Acrylic crystals are really made of a strong form of plastic known as Plexiglass. Many vintage watches have this type of crystal as well, so if your watch has an acrylic crystal, don’t worry; this isn’t a sign of a fake watch if vintage. With these types of crystals, you can go outside without breaking your budget, as these watches tend to be very inexpensive and less likely to break. However, if you’re worried about your watch getting scratched, this isn’t a good choice for you in regards to crystals; they are the most scratch-prone of all of them!
Mineral crystals are more common among watches, particularly mid-priced ones. They are more prone to being scratched than sapphire crystals, but less so than acrylic ones. You don’t want this crystal if you are worried about your watch breaking, though, as this one is most likely to do so.
Sapphire crystals are the most durable and scratch-resistant of the watch crystals---but at the same time, they are also the most expensive for these reasons. The material it is made of is the second-hardest in the world (diamond being the first). You are more likely to scratch other surfaces with this crystal because of it. While watches with pure sapphire crystals exist, most are made of a synthetic version in a lab through a means called flame fusion (which is also what these crystals are known as). Flame fusion crystals are also known for their bluish glare when in light.
How to Tell the Difference
As stated earlier, the primary means of distinguishing between different types of watch crystals is finding the price of the watch itself, which should be easy if you bought it from a trusted vendor. There is no other way to discern between different types of watch glass without scratching the surface, unless your watch has a sapphire crystal. If your watch’s crystal is acrylic, it will make a different noise when tapped on than sapphire or plastic will. You can also find the watch’s crystal type by Googling the case number, which can be found on the watch depending on the brand.
Getting Your Watch Crystal Replaced
Replacing a watch crystal needs the work of a professional, because doing so involves specialty tools based on how the watch is secured. Tools like these involve using liquid cement that is specific to watch crystals, a two-part epoxy, or ultraviolet glue for a crystal that’s glued in; crystal lifts for a compression fit, which is almost always an acrylic or sapphire crystal; or a crystal press for watches with a gasket or tension ring. Watch repair people will also measure the diameter and thickness of a watch, in addition to determining the material and shape of the crystal, a much more difficult task than it seems.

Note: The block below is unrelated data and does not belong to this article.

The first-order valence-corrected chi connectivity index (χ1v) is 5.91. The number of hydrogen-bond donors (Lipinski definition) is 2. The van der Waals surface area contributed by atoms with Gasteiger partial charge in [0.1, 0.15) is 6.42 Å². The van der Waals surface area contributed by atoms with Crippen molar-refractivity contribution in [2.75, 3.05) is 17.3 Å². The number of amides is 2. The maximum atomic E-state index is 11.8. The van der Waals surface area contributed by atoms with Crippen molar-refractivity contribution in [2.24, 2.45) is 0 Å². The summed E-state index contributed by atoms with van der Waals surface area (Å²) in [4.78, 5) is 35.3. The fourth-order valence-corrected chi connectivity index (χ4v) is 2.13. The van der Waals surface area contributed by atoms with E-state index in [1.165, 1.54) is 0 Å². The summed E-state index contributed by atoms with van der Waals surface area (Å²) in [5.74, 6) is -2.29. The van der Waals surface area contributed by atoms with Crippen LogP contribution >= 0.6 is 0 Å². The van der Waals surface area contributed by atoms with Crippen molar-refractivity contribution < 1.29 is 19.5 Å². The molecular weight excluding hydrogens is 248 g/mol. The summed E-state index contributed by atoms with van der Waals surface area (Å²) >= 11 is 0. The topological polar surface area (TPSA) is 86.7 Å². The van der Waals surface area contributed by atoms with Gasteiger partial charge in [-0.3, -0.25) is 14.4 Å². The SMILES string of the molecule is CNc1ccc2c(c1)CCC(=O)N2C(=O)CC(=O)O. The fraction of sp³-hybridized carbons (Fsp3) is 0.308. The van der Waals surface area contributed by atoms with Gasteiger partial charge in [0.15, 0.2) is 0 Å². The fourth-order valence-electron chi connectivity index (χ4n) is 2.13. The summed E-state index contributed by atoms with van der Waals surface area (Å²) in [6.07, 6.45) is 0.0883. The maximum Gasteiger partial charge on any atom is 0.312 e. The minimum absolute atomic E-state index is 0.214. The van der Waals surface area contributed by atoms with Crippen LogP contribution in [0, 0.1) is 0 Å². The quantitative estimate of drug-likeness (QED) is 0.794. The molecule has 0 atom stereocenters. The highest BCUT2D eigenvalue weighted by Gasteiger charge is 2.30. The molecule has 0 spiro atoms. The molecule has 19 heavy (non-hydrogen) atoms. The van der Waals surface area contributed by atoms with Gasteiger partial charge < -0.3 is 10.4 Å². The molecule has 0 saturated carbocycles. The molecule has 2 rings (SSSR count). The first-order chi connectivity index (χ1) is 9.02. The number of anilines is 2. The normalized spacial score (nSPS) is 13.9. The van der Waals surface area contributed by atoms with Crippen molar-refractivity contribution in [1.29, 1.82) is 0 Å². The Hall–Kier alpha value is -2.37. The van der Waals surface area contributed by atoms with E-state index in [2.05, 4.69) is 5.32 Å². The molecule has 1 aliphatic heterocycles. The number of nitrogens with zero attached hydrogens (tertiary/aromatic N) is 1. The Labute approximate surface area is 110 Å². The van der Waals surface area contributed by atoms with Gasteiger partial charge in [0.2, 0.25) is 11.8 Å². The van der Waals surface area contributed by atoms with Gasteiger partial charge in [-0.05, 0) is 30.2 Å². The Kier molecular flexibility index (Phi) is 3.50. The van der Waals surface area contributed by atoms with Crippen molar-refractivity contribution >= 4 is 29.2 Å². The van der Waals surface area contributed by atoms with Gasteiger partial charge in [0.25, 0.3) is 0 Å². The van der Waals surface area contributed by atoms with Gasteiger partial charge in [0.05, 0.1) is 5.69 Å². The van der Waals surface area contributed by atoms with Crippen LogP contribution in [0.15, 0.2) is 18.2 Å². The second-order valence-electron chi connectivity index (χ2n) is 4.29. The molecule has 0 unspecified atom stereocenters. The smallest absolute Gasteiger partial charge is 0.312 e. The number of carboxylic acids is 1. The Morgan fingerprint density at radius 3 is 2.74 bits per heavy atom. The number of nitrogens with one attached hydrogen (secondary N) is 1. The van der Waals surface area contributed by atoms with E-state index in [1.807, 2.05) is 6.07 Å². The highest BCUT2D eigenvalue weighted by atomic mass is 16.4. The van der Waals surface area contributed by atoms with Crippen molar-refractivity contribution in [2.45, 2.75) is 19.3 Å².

Watch crystal presses.
Custom-cut implies that the watch crystal is shaped in an unusual manner. This shape could be a heart, cloud, triangle, or anything else besides the standard circle. Since most crystals don’t come in these unusual shapes, a watch repair person is often called on to shape round crystals into those that match the shape of the dial whenever a custom-cut crystal needs to be replaced (which is another reason why you should hire a watch repair person, such as us!)
Choosing a Watch Crystal
With anything in life, there will be good and bad sides of it all. Watch crystals are the same, and you should think about these things when choosing a watch. If you care more about your immediate budget and don’t want your watch to break too easily, then an acrylic crystal for your watch would be best for you. If you care about more about quality and durability than your budget, a sapphire crystal would be better for you. Neither of these statements might apply to you, and a mineral crystal might be better for you in this case. And if your watch crystal is broken or scratched, please take it to a professional, unless you think you can do it yourself, which is highly unlikely due to the need for speciality tools for this process.
Photos were taken by our in-house photographer, Alan Sanchez.
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